Edward A. Stadtmauer, MD: It does feel right for oncologists in that we assume that there will be a R-CHOP for multiple myeloma, and it’s starting to look like a monoclonal antibody plus the backbone, right?

A. Keith Stewart, MB, ChB: We’re waiting for the results of the MAIA study, which is a combination of lenalidomide, dexamethasone, and daratumumab versus lenalidomide/dexamethasone. We’re kind of expecting that later this year. What do you need to see from Rd/daratumumab to use it instead of RVd-lite, for example, Amrita?

Amrita Krishnan, MD, FACP: Well, I mean just…

A. Keith Stewart, MB, ChB: What were you waiting for that’s going to be, “Yup, that’s it, I’m going to do that”?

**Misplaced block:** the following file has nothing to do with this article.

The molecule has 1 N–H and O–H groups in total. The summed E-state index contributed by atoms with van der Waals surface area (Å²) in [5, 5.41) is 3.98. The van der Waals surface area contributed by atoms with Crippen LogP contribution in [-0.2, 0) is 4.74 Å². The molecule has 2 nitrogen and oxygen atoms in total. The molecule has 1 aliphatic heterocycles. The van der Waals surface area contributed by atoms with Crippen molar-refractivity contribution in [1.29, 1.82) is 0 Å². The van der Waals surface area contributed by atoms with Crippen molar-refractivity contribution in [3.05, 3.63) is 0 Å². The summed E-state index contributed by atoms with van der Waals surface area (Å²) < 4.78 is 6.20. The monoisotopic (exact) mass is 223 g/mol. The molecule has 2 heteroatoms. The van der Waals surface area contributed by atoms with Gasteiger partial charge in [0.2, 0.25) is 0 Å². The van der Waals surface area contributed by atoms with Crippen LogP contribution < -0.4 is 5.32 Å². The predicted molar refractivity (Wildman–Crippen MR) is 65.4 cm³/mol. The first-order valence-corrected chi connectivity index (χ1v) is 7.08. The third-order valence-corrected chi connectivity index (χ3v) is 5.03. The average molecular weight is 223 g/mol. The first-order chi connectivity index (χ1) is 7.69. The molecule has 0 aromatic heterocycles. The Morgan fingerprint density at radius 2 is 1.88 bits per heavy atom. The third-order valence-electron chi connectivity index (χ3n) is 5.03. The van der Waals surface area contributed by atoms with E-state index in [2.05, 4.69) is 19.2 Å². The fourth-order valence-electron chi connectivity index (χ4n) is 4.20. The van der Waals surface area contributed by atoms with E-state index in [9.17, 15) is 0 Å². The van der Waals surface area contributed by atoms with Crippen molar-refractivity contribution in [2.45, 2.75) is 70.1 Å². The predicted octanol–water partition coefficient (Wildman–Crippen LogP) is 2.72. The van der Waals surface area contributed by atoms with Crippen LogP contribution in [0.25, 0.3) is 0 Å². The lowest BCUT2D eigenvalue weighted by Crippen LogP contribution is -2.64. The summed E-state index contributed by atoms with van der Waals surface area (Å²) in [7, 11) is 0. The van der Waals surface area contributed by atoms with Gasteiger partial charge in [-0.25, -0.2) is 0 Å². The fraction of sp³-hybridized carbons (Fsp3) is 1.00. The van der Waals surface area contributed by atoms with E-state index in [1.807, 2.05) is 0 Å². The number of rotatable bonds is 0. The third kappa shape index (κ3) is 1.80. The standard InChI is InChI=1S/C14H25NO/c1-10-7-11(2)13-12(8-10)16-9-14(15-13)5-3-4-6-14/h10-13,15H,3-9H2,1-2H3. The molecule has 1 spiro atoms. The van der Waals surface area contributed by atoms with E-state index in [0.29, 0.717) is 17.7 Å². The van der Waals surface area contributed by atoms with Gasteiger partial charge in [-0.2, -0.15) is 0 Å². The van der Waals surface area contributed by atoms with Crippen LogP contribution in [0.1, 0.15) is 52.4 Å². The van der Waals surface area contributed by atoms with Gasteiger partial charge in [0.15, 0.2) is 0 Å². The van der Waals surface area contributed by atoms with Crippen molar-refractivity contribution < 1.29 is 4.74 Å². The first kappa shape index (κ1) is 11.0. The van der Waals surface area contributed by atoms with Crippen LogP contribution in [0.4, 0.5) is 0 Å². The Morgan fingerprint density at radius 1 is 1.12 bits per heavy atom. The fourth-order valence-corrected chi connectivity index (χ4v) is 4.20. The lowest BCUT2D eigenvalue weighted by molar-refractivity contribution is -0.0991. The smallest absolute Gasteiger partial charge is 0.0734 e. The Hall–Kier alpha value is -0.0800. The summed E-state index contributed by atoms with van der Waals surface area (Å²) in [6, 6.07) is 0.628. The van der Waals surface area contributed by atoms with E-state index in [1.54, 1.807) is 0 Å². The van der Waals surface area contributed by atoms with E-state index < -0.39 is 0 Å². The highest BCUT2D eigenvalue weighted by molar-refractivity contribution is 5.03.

Amrita Krishnan, MD, FACP: Well, I think, again, if I could see MRD negativity, I’d be happy. Or if I can see similar PFS, which is pretty good with RVd-lite. So, I think if I could get both of those, 80% at 2 years, I think I’d be very happy. And I’d be surprised, quite frankly, if they don’t meet that.

A. Keith Stewart, MB, ChB: Any other thoughts on that, Sagar?

Sagar Lonial, MD, FACP: I think if you look at POLLUX, the median PFS for POLLUX for the lenalidomide/daratumumab/dexamethasone arm is probably somewhere between 40 and 48 months. So, if the upfront trial gives you something in that same ballpark, you’re looking at sort of the same benefit for a transplant-ineligible patient that we saw from the IFM transplant arm, right? Forty-eight months was the median PFS. So, that’s pretty powerful.